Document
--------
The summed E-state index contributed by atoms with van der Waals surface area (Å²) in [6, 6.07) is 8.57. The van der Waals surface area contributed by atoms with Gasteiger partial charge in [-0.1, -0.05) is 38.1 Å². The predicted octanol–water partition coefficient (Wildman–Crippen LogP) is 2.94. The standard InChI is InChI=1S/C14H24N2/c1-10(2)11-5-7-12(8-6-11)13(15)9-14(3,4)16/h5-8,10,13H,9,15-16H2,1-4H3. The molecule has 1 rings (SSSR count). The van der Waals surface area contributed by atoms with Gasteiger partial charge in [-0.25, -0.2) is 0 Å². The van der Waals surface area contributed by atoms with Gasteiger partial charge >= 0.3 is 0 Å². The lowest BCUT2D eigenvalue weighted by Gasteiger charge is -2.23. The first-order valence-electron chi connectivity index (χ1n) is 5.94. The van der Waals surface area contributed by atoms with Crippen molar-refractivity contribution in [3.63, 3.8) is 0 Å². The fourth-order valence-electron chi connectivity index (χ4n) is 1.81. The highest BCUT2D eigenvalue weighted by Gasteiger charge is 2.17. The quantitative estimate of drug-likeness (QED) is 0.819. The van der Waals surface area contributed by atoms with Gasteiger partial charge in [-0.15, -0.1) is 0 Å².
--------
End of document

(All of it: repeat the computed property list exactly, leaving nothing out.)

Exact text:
The summed E-state index contributed by atoms with van der Waals surface area (Å²) in [6, 6.07) is 8.57. The van der Waals surface area contributed by atoms with Gasteiger partial charge in [-0.1, -0.05) is 38.1 Å². The predicted octanol–water partition coefficient (Wildman–Crippen LogP) is 2.94. The standard InChI is InChI=1S/C14H24N2/c1-10(2)11-5-7-12(8-6-11)13(15)9-14(3,4)16/h5-8,10,13H,9,15-16H2,1-4H3. The molecule has 1 rings (SSSR count). The van der Waals surface area contributed by atoms with Gasteiger partial charge in [-0.25, -0.2) is 0 Å². The van der Waals surface area contributed by atoms with Gasteiger partial charge >= 0.3 is 0 Å². The lowest BCUT2D eigenvalue weighted by Gasteiger charge is -2.23. The first-order valence-electron chi connectivity index (χ1n) is 5.94. The van der Waals surface area contributed by atoms with Crippen molar-refractivity contribution in [3.63, 3.8) is 0 Å². The fourth-order valence-electron chi connectivity index (χ4n) is 1.81. The highest BCUT2D eigenvalue weighted by Gasteiger charge is 2.17. The quantitative estimate of drug-likeness (QED) is 0.819. The van der Waals surface area contributed by atoms with Gasteiger partial charge in [-0.15, -0.1) is 0 Å².